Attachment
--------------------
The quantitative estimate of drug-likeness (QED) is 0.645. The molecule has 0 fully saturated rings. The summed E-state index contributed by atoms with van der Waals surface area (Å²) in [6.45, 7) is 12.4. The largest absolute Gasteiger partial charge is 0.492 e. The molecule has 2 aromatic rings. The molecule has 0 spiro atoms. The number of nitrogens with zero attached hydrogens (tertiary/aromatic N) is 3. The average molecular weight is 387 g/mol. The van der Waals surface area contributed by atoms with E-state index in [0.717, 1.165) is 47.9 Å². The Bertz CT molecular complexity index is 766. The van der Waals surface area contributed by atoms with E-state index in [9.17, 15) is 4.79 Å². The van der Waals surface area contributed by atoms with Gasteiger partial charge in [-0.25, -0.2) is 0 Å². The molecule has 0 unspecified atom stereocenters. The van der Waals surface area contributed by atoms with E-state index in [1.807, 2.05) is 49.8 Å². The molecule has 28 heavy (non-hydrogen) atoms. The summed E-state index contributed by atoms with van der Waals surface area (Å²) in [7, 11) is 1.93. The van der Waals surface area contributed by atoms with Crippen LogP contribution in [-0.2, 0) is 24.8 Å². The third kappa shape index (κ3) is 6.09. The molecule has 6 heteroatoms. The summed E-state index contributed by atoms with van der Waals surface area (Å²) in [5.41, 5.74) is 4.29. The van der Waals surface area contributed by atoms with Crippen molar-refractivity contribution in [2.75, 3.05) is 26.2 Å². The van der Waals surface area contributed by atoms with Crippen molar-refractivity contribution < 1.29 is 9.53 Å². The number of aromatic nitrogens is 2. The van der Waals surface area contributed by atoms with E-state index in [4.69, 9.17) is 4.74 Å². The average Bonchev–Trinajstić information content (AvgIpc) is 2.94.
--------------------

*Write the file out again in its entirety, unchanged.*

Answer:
The quantitative estimate of drug-likeness (QED) is 0.645. The molecule has 0 fully saturated rings. The summed E-state index contributed by atoms with van der Waals surface area (Å²) in [6.45, 7) is 12.4. The largest absolute Gasteiger partial charge is 0.492 e. The molecule has 2 aromatic rings. The molecule has 0 spiro atoms. The number of nitrogens with zero attached hydrogens (tertiary/aromatic N) is 3. The average molecular weight is 387 g/mol. The van der Waals surface area contributed by atoms with E-state index in [0.717, 1.165) is 47.9 Å². The Bertz CT molecular complexity index is 766. The van der Waals surface area contributed by atoms with E-state index in [9.17, 15) is 4.79 Å². The van der Waals surface area contributed by atoms with Gasteiger partial charge in [-0.25, -0.2) is 0 Å². The molecule has 0 unspecified atom stereocenters. The van der Waals surface area contributed by atoms with E-state index in [1.807, 2.05) is 49.8 Å². The molecule has 28 heavy (non-hydrogen) atoms. The summed E-state index contributed by atoms with van der Waals surface area (Å²) in [7, 11) is 1.93. The van der Waals surface area contributed by atoms with Crippen LogP contribution in [-0.2, 0) is 24.8 Å². The third kappa shape index (κ3) is 6.09. The molecule has 6 heteroatoms. The summed E-state index contributed by atoms with van der Waals surface area (Å²) in [5.41, 5.74) is 4.29. The van der Waals surface area contributed by atoms with Crippen molar-refractivity contribution in [2.75, 3.05) is 26.2 Å². The van der Waals surface area contributed by atoms with Crippen molar-refractivity contribution < 1.29 is 9.53 Å². The number of aromatic nitrogens is 2. The van der Waals surface area contributed by atoms with E-state index in [4.69, 9.17) is 4.74 Å². The average Bonchev–Trinajstić information content (AvgIpc) is 2.94.